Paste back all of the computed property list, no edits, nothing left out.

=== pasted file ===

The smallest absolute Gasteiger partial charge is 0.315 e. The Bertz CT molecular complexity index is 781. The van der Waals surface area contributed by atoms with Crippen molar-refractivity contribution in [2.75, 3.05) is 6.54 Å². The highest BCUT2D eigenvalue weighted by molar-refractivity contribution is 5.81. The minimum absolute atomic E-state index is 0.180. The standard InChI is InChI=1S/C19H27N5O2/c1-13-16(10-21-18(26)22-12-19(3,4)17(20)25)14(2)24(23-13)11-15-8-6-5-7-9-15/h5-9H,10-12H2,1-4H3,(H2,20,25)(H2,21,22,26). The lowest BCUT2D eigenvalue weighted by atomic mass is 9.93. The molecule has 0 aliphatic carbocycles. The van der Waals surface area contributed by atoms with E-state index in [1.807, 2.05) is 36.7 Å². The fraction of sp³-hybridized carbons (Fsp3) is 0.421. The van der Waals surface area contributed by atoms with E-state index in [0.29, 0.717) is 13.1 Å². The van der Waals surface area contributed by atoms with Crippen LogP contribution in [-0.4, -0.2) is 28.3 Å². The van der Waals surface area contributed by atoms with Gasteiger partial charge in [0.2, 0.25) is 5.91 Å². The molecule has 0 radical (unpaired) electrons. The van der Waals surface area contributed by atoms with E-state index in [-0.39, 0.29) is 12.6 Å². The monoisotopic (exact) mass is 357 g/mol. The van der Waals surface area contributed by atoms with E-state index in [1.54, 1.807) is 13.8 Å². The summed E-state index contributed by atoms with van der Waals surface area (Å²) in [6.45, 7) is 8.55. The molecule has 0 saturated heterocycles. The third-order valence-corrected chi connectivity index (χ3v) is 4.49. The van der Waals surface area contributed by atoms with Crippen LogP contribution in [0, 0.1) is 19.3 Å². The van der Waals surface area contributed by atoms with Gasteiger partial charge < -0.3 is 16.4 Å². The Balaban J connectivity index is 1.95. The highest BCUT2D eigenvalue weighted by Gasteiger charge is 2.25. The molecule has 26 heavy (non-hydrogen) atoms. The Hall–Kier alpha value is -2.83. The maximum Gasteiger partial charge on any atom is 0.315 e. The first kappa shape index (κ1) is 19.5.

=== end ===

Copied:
The smallest absolute Gasteiger partial charge is 0.315 e. The Bertz CT molecular complexity index is 781. The van der Waals surface area contributed by atoms with Crippen molar-refractivity contribution in [2.75, 3.05) is 6.54 Å². The highest BCUT2D eigenvalue weighted by molar-refractivity contribution is 5.81. The minimum absolute atomic E-state index is 0.180. The standard InChI is InChI=1S/C19H27N5O2/c1-13-16(10-21-18(26)22-12-19(3,4)17(20)25)14(2)24(23-13)11-15-8-6-5-7-9-15/h5-9H,10-12H2,1-4H3,(H2,20,25)(H2,21,22,26). The lowest BCUT2D eigenvalue weighted by atomic mass is 9.93. The molecule has 0 aliphatic carbocycles. The van der Waals surface area contributed by atoms with E-state index in [1.807, 2.05) is 36.7 Å². The fraction of sp³-hybridized carbons (Fsp3) is 0.421. The van der Waals surface area contributed by atoms with E-state index in [0.29, 0.717) is 13.1 Å². The van der Waals surface area contributed by atoms with Crippen LogP contribution in [-0.4, -0.2) is 28.3 Å². The van der Waals surface area contributed by atoms with Gasteiger partial charge in [0.2, 0.25) is 5.91 Å². The molecule has 0 radical (unpaired) electrons. The van der Waals surface area contributed by atoms with E-state index in [-0.39, 0.29) is 12.6 Å². The monoisotopic (exact) mass is 357 g/mol. The van der Waals surface area contributed by atoms with E-state index in [1.54, 1.807) is 13.8 Å². The summed E-state index contributed by atoms with van der Waals surface area (Å²) in [6.45, 7) is 8.55. The molecule has 0 saturated heterocycles. The third-order valence-corrected chi connectivity index (χ3v) is 4.49. The van der Waals surface area contributed by atoms with Crippen LogP contribution in [0, 0.1) is 19.3 Å². The van der Waals surface area contributed by atoms with Gasteiger partial charge < -0.3 is 16.4 Å². The Balaban J connectivity index is 1.95. The highest BCUT2D eigenvalue weighted by Gasteiger charge is 2.25. The molecule has 26 heavy (non-hydrogen) atoms. The Hall–Kier alpha value is -2.83. The maximum Gasteiger partial charge on any atom is 0.315 e. The first kappa shape index (κ1) is 19.5.